The larger point in question here is the role caste still plays in 21st century India. Critics of this blog and closeted supporters of the caste system will point out that this case happened in a rural, backward village in Haryana (OK, when we say rural village in Haryana it's a given that it's going to be backward) and we can't equate the mindset of the people living there who continue to live in a feudalistic society, with the mindsets of those living in urban India. Well, if you're willing to buy that crap, I've got a dog that lays eggs that you might be interested in buying.

Caste is prevalent in almost every section of society and isn't exclusive only to the rural societies. Ask most of your friends and colleagues around you about marriages that happen to their relatives, and if it's arranged, then caste and horoscopes are matched and only if a 'perfect match' is found, will the parents on both sides agree to get down into discussing the nitty gritties of the marriage. I know of people here at work who actually shudder (you can see them shake) when asked if they would marry someone of a different caste, so when that kind of a mindset is prevalent even amongst the urban, English educated in our society, why is it that we only assume that the problem lies with the uneducated or the undereducated folks in the countryside? Is this an inherent hypocrisy that we've accepted as 'natural' for those living in the cities and driving cars and watching English news channels and claiming to be part of the great Indian middle class?

Now I'm not saying that just because you would want to get married to someone from the same caste makes you like the panchayat who ordered the death of the couple, but ask yourself whether the initial point of origin of the problem is the same or not in both cases. The way people choose to deal with the issue of couples marrying out of caste may vary - in some cases (very rare, but I'll go on to call them the model citizens) parents and family have absolutely no problem and the couple are allowed to be live their lives happily, but even in most urban households (usually orthodox ones), either the boy or the girl or both are threatened (physically, emotionally, or both) and/or there is outright opposition because the other person is from a different caste, and finally the orthodox rural folks who believe in the system of family honour trumping all individual rights and opt for 'taking out' the vermin from their midst. I also know of people who sugar coat the 'caste-based marriages should be the norm' argument saying that it's the only way they can ensure that there would be no conflicts after the marriage because of different traditions and practices owing to their different backgrounds. What a silly excuse that is - almost like saying that I have a bad habit and you have a bad habit, and I can't let you continue with your bad habit because, well, it's bad!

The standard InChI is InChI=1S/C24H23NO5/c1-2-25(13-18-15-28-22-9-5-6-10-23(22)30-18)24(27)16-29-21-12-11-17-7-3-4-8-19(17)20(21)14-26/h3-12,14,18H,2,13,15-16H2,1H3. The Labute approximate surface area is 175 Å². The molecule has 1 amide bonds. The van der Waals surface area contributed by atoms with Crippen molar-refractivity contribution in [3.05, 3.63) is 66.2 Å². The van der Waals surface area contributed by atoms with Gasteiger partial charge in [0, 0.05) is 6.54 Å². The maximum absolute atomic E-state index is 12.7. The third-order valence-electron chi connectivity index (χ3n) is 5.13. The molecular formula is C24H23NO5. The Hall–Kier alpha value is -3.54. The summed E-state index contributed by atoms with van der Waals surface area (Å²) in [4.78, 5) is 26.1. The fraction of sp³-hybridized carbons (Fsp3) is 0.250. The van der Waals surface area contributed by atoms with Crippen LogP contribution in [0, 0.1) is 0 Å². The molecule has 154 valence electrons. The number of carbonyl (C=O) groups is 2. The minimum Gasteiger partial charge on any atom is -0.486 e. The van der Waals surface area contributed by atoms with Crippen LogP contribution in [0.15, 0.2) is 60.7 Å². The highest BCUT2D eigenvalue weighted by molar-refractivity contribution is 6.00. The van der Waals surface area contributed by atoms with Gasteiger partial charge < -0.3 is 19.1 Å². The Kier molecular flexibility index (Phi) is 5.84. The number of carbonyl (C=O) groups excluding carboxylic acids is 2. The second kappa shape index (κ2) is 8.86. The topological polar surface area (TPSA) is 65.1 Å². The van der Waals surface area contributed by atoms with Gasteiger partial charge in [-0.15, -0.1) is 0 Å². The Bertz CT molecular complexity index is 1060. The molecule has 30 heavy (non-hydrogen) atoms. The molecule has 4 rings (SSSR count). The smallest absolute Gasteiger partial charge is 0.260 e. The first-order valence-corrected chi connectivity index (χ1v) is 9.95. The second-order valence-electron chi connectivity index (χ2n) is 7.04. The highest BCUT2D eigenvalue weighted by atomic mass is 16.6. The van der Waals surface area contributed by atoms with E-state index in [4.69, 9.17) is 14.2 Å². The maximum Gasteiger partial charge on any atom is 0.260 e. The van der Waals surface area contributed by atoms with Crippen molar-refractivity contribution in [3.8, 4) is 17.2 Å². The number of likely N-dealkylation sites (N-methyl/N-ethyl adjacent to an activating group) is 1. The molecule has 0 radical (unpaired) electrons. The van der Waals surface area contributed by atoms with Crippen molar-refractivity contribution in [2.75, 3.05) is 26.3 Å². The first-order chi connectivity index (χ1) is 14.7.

Why am I calling these 'bad habits' is probably the most obvious thing going around in your head. Simple - if whatever conflict arises from traditions because of a difference in caste (or religion), conflicts that are bad enough for people to change/choose different persons to make their spouse, means there's a problem in the thinking of one (or both) of the parties involved. So my point is, do you really want to marry someone who is of such a mentality, where he/she cannot accept someone else because that person was born to parents who belong to a different caste, a birth where they really had no say in? And if you do agree that the weird superstitions, beliefs, and practices that religion and caste bring along (I'm not talking about cultural traditions here, only the unproven beliefs and practices), then why is caste such a big deal to you? Think hard and objectively, and you may realise that deep down, it probably is ingrained into you just by the way you were brought up. And if that is true, why do you send your kids to schools where it is taught that religion and caste shouldn't matter and shouldn't be used to differentiate between folks? You might as well send your kid(s) to a madrassa or some such religious/caste-based seminary and at least save yourself from being called a hypocrite.